North Carolina: We’re not.
The two states on Tuesday were the latest to announce their intentions on the Affordable Care Act’s health insurance exchanges. States have until Feb. 15 to tell HHS whether they’ll retain even some control over the exchanges, or let the Obama administration run the exchanges for them.
By Friday, we’ll know where half a dozen other states stand, too.
Background on Partnership Model
The Affordable Care Act didn’t originally spell out the partnership model; under the law, states faced a binary choice of running their own insurance exchanges or punting the responsibility to the government.
But HHS officials realized they needed to tweak the ACA’s approach, as more than 30 states — increasingly led by Republicans, who took over 11 statehouses in the 2010 election — announced they planned to opt out of the exchanges altogether. This would leave HHS officials with “an awesome task in establishing and operating exchanges in [so many] different states and coordinating those operations with state Medicaid programs and insurance departments,” before open enrollment begins in October 2013, Paul Starr writes in The American Prospect.
As a result, the agency in 2011 introduced the partnership model in hopes of shifting some of the responsibility for running exchanges back to the states.
Under the hybrid approach, the federal government takes on setting up the exchange’s website and other back-end responsibilities, while states keep functions such as approving health plans and setting up consumer assistance programs. HHS also hopes that the partnership model will be a path for states that weren’t ready to run their own exchanges to take them over eventually.
“The best case for the government is a state setting up [its own] exchange and operating it well,” Avalere Health President and CEO Dan Mendelson tells me. But “the worst case … is that a state tries to run it, and run it badly.”
“A partnership is somewhere in between.”
As of press time on Wednesday, seven states — including New Hampshire — have signaled that they will participate in partnership exchanges, and Avalere anticipates that five more states will do so by Friday. Those states are Ohio, New Jersey, Tennessee, Virginia and West Virginia.
Where states stand on the insurance exchanges has emerged as an important battleground over implementing the health reform law, albeit less publicized than states’ decisions to opt into the ACA’s Medicaid expansion. About 27 million Americans are expected to gain health coverage through the new marketplaces.
In general, “Democratic governors moved aggressively” to set up the exchanges, Mendelson says, with most of those leaders choosing to run their own marketplaces.
But GOP leaders tended to dawdle on announcing their plans, in hopes that the health reform law would be overturned by the Supreme Court or repealed after last year’s election.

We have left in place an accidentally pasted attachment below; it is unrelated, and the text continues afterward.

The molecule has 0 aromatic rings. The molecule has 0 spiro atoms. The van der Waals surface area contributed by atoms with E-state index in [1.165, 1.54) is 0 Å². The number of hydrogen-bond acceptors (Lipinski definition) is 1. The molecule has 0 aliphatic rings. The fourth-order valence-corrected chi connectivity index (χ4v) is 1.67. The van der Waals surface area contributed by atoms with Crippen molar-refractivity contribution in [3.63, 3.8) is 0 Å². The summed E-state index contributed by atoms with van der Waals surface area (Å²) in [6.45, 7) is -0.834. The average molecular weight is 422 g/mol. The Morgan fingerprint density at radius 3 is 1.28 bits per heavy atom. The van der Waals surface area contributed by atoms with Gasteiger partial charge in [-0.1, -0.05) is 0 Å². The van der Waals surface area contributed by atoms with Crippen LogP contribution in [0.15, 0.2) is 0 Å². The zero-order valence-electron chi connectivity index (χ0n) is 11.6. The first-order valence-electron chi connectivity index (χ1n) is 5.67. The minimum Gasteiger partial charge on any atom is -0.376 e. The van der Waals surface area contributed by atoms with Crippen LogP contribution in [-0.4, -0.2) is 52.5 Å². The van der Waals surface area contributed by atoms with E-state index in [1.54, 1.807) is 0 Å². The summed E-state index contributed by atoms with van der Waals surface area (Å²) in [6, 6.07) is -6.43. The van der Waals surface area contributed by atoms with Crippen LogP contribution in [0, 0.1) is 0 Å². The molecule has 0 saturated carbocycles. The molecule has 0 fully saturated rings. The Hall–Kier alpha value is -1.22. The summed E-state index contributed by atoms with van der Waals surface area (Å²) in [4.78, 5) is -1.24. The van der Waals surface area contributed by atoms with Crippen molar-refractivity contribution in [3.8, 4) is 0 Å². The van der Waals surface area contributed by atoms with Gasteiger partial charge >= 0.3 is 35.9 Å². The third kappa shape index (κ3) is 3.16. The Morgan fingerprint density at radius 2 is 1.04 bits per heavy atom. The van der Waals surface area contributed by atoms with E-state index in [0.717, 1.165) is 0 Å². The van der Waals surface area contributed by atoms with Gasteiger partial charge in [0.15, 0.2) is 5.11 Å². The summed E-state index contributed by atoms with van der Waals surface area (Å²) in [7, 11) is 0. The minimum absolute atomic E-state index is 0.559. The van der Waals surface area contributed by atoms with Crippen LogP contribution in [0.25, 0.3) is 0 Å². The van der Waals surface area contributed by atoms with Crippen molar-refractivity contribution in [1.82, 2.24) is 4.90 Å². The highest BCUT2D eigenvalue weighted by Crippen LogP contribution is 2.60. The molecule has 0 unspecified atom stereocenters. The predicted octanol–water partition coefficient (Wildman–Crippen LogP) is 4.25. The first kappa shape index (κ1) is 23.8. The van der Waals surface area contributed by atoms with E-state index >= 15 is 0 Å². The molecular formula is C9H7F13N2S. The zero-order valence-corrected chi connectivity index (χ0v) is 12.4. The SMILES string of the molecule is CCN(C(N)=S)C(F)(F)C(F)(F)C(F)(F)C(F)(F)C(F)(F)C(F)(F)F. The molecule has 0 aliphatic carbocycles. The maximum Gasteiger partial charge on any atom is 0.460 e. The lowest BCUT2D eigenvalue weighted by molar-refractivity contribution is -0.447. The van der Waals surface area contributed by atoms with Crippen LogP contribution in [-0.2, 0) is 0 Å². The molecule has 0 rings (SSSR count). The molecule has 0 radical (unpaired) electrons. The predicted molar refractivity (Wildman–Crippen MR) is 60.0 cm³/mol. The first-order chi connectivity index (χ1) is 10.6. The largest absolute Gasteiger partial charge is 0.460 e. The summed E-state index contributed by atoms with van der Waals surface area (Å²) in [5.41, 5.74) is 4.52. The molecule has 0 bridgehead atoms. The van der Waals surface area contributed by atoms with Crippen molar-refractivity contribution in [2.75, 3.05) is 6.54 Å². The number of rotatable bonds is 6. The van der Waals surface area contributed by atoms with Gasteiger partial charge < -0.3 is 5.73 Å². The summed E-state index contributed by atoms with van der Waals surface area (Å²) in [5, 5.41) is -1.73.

Friday’s deadline represents a final chance for undecided states to take part in an exchange, but also represents a difficult decision. Many conservative governors who traditionally support states’ rights are weighing whether to hand over more responsibility to the federal government, or retain some control over implementing a law that they’ve opposed. Seven of the states that Avalere has identified as likely participants in partnership exchanges are led by Republicans.
Meanwhile, local politics in Arkansas — which has a Democratic governor who favors the ACA, but a GOP-controlled Legislature that refused to approve legislation for a state-based exchange — played a role in that state’s decision to pursue the partnership model, an official told American Medical News.
Size Matters, Too
But for Delaware, the decision to go with a partnership exchange wasn’t politics. It was dollars and sense.
Specifically, the decision to pursue a partnership model meant Delaware would benefit from “economy of scale,” Rita Landgraf, the state’s health secretary, told HealthLeaders last month.
Delaware’s small population — with fewer than 100,000 residents likely to enroll in an insurance exchange — meant that a state-based exchange would be “cost-prohibitive.” As Governing’s Dylan Scott reported, Delaware officials estimated that it would cost about $87 per member per month to run their own health insurance, or roughly six times as much as if the federal government ran the exchange.
“If we couldn’t spread costs over [a] larger population, which includes both individuals who are healthy as well as those who have medical challenges,” premium costs for insurance participants would rise, Landgraf told Scott.
And while Delaware officials did approach neighboring states like Maryland to ask about folding its pool into those states’ exchanges, “officials in those states weren’t interested, particularly because insurance regulation — traditionally a state government’s responsibility — gets messy when you start crossing state borders,” Scott writes.